Mbabane, Swaziland | 1 October 2014
The trouble with political jargon is that the more certain words are used, the less they mean. Political speech of any nature, for that matter, should always be viewed with caution. It should be heard with open and questioning ears.
If we agree that politicians — elected by the people in a free and fair manner or installed by other means — are paid with taxpayer money (your money), then they are employed by you.
When politicians or unelected public officials talk and act, they talk and act in your name; they are empowered to talk and make decisions because they are in a job paid by you. They are using your money.
If someone is using your money, you like to know what they are doing with that money. And taxpayer money is exactly the same as money from, say, the sale of a hotel owned by the government. The proceeds of that sale is your money; literally, the people’s money.
If I give my brother money to go to the shops to buy a packet of biltong and he comes home empty handed, I am forced to ask him some tough questions.
“What the hell did you do with my money, mate?”
It doesn’t matter that he is older and “wiser” than me — he wasted my hard earned money.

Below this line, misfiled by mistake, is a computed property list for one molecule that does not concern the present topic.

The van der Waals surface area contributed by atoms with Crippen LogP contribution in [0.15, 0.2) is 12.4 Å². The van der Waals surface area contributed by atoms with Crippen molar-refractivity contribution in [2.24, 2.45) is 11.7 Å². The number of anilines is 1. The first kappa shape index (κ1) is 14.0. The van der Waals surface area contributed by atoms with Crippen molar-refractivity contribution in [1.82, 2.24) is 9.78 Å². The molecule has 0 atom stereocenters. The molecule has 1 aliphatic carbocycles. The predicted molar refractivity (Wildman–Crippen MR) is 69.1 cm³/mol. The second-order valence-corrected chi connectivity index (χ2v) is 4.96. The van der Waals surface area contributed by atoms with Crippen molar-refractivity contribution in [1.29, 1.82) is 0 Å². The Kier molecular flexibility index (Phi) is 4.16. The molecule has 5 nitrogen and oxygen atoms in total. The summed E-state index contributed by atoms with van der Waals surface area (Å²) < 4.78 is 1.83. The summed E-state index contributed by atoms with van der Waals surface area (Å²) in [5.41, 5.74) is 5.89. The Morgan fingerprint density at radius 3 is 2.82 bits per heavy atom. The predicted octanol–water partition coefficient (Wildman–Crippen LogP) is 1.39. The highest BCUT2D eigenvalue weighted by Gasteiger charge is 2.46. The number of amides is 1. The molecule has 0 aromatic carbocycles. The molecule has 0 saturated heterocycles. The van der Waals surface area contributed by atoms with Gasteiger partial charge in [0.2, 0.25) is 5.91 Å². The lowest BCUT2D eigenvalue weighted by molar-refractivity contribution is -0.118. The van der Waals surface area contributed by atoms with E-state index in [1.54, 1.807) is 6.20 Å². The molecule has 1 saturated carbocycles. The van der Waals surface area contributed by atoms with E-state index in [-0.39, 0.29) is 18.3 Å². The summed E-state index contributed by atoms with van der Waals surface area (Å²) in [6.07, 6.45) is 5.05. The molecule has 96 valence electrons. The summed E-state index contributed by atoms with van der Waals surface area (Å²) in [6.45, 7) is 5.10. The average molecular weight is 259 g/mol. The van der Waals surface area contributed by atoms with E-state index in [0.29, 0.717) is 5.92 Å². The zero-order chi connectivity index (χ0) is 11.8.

To use another example, if I give my brother a lot of money to go to the hospital to buy life-saving medicine so that I will continue living, and he comes home in a new fancy car wearing an Italian suit — and without the medicine — then I won’t even get the chance to ask questions because I will be dead. No life-saving medicine makes Billy a very dead Billy.
I would hope that others might kick up a fuss in my honour, but I wouldn’t hold my breath — if I had any breath left.
If I was alive to hear his explanation I would be interested to know how he rationalised his decision to not save my life.
If he used “political language at its worst” he would make excuses and try to shift the blame.
As the English writer George Orwell said in 1946, political language “is designed to make lies sound truthful and murder respectable, and to give an appearance of solidity to pure wind”.
If my brother, on the other hand, used “political language at its best” he would take honest responsibility for his life-ending mistake and face the consequences like a real man.
And it goes without saying that it is not just politicians who use political language. If we look in the mirror, we are all guilty from time to time.
At its worst, political language is used to conceal, to hide, to keep from view.
At its best, political language is used to enlighten, to shine a light on uncomfortable truths, to encourage and inspire.
That giant of history, Abraham Lincoln, who gave his life in the struggle to abolish slavery and American president from 1861 until he was assassinated in 1865, is remembered through his good deeds and his memorable political speeches.
“We are not enemies, but friends,” he said.
“We must not be enemies. Though passion may have strained, it must not break our bonds of affection. The mystic chords of memory will swell when again touched, as surely they will be, by the better angels of our nature.”
This column was originally published in the Times of Swaziland on 1 October 2014